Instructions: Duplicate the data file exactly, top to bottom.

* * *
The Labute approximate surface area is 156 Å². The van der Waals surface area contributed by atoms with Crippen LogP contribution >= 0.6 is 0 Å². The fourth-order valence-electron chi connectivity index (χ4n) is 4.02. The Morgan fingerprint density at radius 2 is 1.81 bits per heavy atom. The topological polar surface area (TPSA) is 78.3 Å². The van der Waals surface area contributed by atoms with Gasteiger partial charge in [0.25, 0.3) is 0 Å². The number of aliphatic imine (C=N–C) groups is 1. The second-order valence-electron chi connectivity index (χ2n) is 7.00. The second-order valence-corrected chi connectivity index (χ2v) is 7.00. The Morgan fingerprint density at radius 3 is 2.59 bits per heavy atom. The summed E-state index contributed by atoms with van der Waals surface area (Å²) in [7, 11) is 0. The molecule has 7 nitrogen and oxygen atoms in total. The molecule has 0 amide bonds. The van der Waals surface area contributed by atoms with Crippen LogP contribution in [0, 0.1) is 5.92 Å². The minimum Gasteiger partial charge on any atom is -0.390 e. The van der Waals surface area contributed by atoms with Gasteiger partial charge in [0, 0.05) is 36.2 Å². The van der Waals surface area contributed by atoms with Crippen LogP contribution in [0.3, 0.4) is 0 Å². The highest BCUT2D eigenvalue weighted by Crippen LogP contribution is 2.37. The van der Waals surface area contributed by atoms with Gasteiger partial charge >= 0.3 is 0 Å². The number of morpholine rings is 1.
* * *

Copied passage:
The Labute approximate surface area is 156 Å². The van der Waals surface area contributed by atoms with Crippen LogP contribution >= 0.6 is 0 Å². The fourth-order valence-electron chi connectivity index (χ4n) is 4.02. The Morgan fingerprint density at radius 2 is 1.81 bits per heavy atom. The topological polar surface area (TPSA) is 78.3 Å². The van der Waals surface area contributed by atoms with Gasteiger partial charge in [0.25, 0.3) is 0 Å². The number of aliphatic imine (C=N–C) groups is 1. The second-order valence-electron chi connectivity index (χ2n) is 7.00. The second-order valence-corrected chi connectivity index (χ2v) is 7.00. The Morgan fingerprint density at radius 3 is 2.59 bits per heavy atom. The summed E-state index contributed by atoms with van der Waals surface area (Å²) in [7, 11) is 0. The molecule has 7 nitrogen and oxygen atoms in total. The molecule has 0 amide bonds. The van der Waals surface area contributed by atoms with Crippen LogP contribution in [0, 0.1) is 5.92 Å². The minimum Gasteiger partial charge on any atom is -0.390 e. The van der Waals surface area contributed by atoms with Gasteiger partial charge in [0, 0.05) is 36.2 Å². The van der Waals surface area contributed by atoms with Crippen LogP contribution in [0.3, 0.4) is 0 Å². The highest BCUT2D eigenvalue weighted by Crippen LogP contribution is 2.37. The van der Waals surface area contributed by atoms with Gasteiger partial charge >= 0.3 is 0 Å². The number of morpholine rings is 1.